This Man Will Help You Get Out of Expensive Medical Bills

I’m angry that people who don’t understand and can’t help themselves and don’t know how to fight back are getting ripped off every day.” – David Silverstein

This man will help you get out of expensive medical bills

Published: June 2, 2017 6:58 a.m. ET

David Silverstein says the people he’s worked with haven’t had to pay their hospital bills, and it hasn’t harmed their credit

David Silverstein’s nonprofit, Broken Healthcare, helps people with hefty hospital bills challenge them.


As the father of four sports-playing children, David Silverstein has long grappled with the high cost of hospital care. “There’s always a bill for something,” he said, laughing.

But something changed years ago when he received an emergency room bill for his then-high school-aged daughter, Kailey. The total came to $12,000, but Silverstein’s portion came in just under $1,000.

Despite a background in health care — Silverstein has worked with hospitals and insurance companies for years through his management consulting business — he was flummoxed by the math. The 92% discount may have benefited him, but it also seemed arbitrary and confusing, he said.

But after he paid the bill, he couldn’t get the hospital to respond to his questions. So he decided not to make that mistake again.

Related: This expensive risk lurks in nearly every medical experience you have

He has been challenging hospital bills ever since, and started doing it for non-family in early 2016, through his Colorado-based nonprofit Broken Healthcare. Silverstein estimates that he’s reached a couple of hundred people since, including those who have used his techniques on their own. None of the roughly 40 patients he’s given direct help to have paid a cent, he said.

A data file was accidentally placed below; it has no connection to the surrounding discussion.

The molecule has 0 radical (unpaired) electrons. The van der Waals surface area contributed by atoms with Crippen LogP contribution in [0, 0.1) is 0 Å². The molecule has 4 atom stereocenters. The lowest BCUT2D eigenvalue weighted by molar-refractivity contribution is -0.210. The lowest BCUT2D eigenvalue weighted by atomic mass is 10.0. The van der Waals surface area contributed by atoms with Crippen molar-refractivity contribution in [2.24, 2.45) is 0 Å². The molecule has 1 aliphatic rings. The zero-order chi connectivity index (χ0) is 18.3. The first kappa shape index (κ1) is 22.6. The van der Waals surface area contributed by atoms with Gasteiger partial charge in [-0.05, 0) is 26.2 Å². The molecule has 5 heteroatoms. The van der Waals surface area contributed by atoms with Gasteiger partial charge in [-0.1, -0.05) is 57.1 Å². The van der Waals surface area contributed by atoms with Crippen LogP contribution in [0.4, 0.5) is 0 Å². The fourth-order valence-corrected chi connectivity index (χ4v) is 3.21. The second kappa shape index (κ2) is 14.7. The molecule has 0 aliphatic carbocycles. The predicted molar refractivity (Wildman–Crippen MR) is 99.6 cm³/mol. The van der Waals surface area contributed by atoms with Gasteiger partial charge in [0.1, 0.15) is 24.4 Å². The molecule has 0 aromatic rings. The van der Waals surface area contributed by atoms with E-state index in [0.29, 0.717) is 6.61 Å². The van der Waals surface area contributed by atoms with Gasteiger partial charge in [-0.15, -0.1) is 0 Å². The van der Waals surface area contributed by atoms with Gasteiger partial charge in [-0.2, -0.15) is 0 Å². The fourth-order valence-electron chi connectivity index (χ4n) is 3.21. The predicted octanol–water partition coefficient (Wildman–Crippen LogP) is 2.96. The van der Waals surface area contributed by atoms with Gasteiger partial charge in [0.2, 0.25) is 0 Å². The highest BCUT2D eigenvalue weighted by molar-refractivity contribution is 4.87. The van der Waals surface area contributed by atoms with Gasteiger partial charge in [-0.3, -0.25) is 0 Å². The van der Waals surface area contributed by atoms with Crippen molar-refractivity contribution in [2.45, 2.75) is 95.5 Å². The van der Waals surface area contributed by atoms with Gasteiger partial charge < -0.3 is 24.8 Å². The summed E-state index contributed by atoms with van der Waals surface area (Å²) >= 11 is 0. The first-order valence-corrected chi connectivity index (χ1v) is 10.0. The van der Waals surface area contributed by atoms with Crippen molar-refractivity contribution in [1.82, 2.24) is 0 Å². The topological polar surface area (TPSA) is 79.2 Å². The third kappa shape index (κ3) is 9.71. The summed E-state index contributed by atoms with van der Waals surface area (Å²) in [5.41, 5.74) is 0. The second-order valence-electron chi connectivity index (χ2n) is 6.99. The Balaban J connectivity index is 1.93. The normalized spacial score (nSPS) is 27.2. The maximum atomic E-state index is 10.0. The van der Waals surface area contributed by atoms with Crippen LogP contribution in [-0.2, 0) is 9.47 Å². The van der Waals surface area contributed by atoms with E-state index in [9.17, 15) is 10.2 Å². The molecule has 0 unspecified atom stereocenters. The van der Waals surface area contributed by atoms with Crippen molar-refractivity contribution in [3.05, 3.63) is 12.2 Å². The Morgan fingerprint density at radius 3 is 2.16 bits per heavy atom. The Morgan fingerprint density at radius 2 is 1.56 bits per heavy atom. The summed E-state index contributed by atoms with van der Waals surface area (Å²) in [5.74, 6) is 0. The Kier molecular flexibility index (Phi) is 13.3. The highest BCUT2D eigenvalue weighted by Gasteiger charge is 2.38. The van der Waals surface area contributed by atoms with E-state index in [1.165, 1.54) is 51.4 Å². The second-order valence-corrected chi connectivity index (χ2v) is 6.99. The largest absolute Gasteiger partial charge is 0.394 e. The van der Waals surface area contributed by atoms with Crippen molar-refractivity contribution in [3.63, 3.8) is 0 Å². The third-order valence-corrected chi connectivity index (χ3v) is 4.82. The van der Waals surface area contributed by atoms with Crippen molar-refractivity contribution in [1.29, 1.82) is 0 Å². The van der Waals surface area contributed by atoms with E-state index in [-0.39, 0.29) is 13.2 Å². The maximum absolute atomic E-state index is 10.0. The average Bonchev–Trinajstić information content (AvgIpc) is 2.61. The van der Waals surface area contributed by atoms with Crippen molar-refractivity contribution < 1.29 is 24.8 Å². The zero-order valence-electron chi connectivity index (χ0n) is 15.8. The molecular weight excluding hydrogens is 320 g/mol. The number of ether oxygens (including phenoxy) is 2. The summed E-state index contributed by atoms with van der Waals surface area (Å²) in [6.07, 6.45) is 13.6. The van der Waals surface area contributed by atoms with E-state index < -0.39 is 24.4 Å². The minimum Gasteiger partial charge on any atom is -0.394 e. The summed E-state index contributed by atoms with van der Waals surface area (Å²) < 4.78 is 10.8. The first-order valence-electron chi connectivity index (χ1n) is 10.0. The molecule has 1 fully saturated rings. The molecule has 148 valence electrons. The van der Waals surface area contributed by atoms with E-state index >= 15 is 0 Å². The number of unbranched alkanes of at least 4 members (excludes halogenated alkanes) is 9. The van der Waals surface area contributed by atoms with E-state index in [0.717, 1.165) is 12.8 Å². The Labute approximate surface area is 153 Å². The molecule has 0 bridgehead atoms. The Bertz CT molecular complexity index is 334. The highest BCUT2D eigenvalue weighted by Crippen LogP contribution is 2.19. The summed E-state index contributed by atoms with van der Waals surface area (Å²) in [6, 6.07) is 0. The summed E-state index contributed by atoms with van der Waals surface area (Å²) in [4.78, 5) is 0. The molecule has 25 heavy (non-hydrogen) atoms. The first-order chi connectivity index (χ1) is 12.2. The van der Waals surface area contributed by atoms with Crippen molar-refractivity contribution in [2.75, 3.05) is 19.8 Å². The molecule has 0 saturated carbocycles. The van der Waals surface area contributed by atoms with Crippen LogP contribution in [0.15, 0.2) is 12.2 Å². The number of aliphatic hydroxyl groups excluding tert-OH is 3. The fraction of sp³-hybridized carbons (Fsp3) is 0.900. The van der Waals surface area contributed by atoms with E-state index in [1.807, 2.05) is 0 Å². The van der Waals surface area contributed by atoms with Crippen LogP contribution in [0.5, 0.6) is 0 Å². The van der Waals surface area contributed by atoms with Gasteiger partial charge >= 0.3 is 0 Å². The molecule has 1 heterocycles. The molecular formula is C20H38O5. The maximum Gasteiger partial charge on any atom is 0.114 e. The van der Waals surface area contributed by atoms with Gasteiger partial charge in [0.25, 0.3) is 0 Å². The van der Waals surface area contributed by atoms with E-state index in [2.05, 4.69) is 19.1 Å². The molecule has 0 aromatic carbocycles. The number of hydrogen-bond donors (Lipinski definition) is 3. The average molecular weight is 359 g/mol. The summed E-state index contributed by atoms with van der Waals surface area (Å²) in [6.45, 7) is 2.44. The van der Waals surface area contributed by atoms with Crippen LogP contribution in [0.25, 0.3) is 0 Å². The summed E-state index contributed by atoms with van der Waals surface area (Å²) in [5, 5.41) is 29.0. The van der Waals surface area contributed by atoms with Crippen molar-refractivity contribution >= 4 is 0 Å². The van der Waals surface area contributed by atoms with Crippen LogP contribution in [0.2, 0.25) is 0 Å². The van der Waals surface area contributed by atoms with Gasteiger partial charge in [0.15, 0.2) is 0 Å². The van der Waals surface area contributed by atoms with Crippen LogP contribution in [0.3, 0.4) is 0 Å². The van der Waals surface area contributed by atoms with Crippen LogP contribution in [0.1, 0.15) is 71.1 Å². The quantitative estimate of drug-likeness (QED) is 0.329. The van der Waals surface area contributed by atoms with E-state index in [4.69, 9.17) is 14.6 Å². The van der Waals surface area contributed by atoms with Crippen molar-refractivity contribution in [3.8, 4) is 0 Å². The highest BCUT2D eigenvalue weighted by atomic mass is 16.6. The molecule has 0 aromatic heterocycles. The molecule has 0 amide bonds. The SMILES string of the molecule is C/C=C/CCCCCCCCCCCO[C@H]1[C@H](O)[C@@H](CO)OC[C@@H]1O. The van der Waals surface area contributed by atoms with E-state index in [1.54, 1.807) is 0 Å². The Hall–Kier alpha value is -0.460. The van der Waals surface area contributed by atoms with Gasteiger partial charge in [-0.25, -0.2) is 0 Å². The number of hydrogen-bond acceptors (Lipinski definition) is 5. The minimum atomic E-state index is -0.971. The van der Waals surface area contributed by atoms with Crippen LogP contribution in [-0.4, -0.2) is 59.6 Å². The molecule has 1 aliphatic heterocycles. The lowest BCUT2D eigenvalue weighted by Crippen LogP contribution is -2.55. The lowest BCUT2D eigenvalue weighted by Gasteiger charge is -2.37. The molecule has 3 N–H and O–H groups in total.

Providence Saint Joseph Health, where Silverstein has challenged his daughter’s emergency room bills, told MarketWatch that it’s worked to simplify its medical billing for a number of years.

“We work to help patients navigate what is an overly complicated process, but the industry has to do better,” said , Providence Saint Joseph Health’s Kathleen Dowling. “The fix will take advances in technology, coordination among the government, providers and the health insurance industry and a tremendous investment.”

Silverstein’s strategy is an unusual one, and possibly even unique. Plenty of non-profits and for-profit businesses aim to help consumers with expensive medical bills. But while these groups may dispute or negotiate bills, there’s an assumption that patients will ultimately pay any legitimate charges, for fear of eventually damaging their credit.

But more and more people are now affected by high out-of-pocket costs, thanks to the rise of cost sharing, lending Silverstein’s efforts a new urgency.

“The problem I’m trying to address is that nobody has figured out how to do anything about it. We know the problem is there, but we have a broken political system that is incapable of fixing it,” he said. “I know it sounds crazy that one guy can take on the health care system but… I have no choice not to act.”

Read: American health care is so messed up that a whole industry has been created to help navigate it

Challenging hospital bills